Minoring in anthropology meant that I not only had a passion about other cultures, but that I was one of those folks that valued cultural relativity. But it’s been hard to be sensitive the past 24 hours.
Seeing bonfires that are a few stories high is one thing. To then see the tricolor (Irish flag) placed on top of them so that it burns is another. Yesterday, I watched as parents and their children spray-painted hateful acronyms like “K.A.T.” (Kill All Taigs, a derogatory term for Catholics) and “F.T.P.” (Fuck The Pope) onto flags and big pieces of plywood. That’s not what I would think of as a good father/son bonding moment.
Most bonfire sites, and there were MANY, lit the “kid bonfires” early.
Then at midnight the large ones were lit.
I watched as a dad, after he and several others drenched the wood in gasoline, handed a torch to a 6 yr old to “do the honors.” Everyone cheered, drank, and enjoyed the fire’s warmth on such a cold evening. Then, just as excitement seem to settle, the Irish flag was consumed. The children were the first to cheer, then came the exuberant adults, sounding as if they had just won the lottery or something.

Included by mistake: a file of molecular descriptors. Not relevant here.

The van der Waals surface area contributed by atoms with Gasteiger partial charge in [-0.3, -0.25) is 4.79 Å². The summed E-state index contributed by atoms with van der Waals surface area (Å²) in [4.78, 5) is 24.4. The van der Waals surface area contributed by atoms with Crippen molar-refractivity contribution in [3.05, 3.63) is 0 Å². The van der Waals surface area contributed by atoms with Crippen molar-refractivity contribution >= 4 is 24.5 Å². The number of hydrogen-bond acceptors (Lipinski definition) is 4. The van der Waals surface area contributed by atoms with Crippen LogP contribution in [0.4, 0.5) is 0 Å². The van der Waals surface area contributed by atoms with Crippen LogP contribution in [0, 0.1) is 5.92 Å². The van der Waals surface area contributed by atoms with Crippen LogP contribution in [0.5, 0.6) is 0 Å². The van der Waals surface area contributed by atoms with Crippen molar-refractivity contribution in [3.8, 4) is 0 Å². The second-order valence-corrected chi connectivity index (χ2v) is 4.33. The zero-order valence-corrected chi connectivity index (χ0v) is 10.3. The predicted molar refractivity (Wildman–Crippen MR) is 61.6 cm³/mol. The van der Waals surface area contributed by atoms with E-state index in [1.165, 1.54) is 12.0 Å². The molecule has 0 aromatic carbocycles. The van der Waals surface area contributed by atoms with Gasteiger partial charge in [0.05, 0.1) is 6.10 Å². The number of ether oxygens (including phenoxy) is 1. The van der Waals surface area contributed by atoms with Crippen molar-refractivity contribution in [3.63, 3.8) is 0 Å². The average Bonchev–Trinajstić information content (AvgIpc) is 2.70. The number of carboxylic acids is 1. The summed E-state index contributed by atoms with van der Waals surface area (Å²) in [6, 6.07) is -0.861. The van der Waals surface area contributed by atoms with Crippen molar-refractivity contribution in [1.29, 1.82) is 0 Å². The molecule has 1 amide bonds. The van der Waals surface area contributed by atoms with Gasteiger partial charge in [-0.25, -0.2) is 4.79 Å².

(This photo is also not my own. At the lit bonfires I didn’t have my camera.)
At most bonfire sites, there were DJs and kid-friendly activities throughout the day leading up to the evening festivities. Red, white, and blue was everywhere.
Except for the green, white, and gold that waited on the wood pile to be torched. I watched as pop music was blasted, kids danced, and parents waived flags…while a 15 ft x 20 ft sign that said “K.A.T.” sat in the background.
The parades this morning have done nothing but added to more tensions, as you can see form this news report and videos from The Guardian. And then many from the Catholic communities will do whatever they can, going out of their way, to get offended, finding an excuse to throw the first petrol bomb.
Again, it’s hard to have sensitivity. This isn’t cultural heritage. It’s drunken, ignorant hate. It isn’t respect for tradition, but a celebration of violence, oppression, and terror. And the worst part is, children are taught this shit from day 1.
The tricolor is obviously called so because of the three colors: Green, white, and orange. The green represents the Catholic, Irish population. The orange, the Protestant, British population (after King William of Orange). The white is for the peace that unites them.
Fires were meant to keep us warm, to be light in the darkness. Not a tool for destruction of a people’s flag. Not for consuming Pope dolls and Nationalist politician signs. Not for hate. But I guess, as an outsider who came here because it’s the YAV “Peacemaking and Reconciliation” site, all I can do is use this as fuel for the last two weeks with the PeacePlayer events I have coming up, knowing even more the importance of continuing the efforts of bringing people (children, especially) together.
Lord, hear our prayers.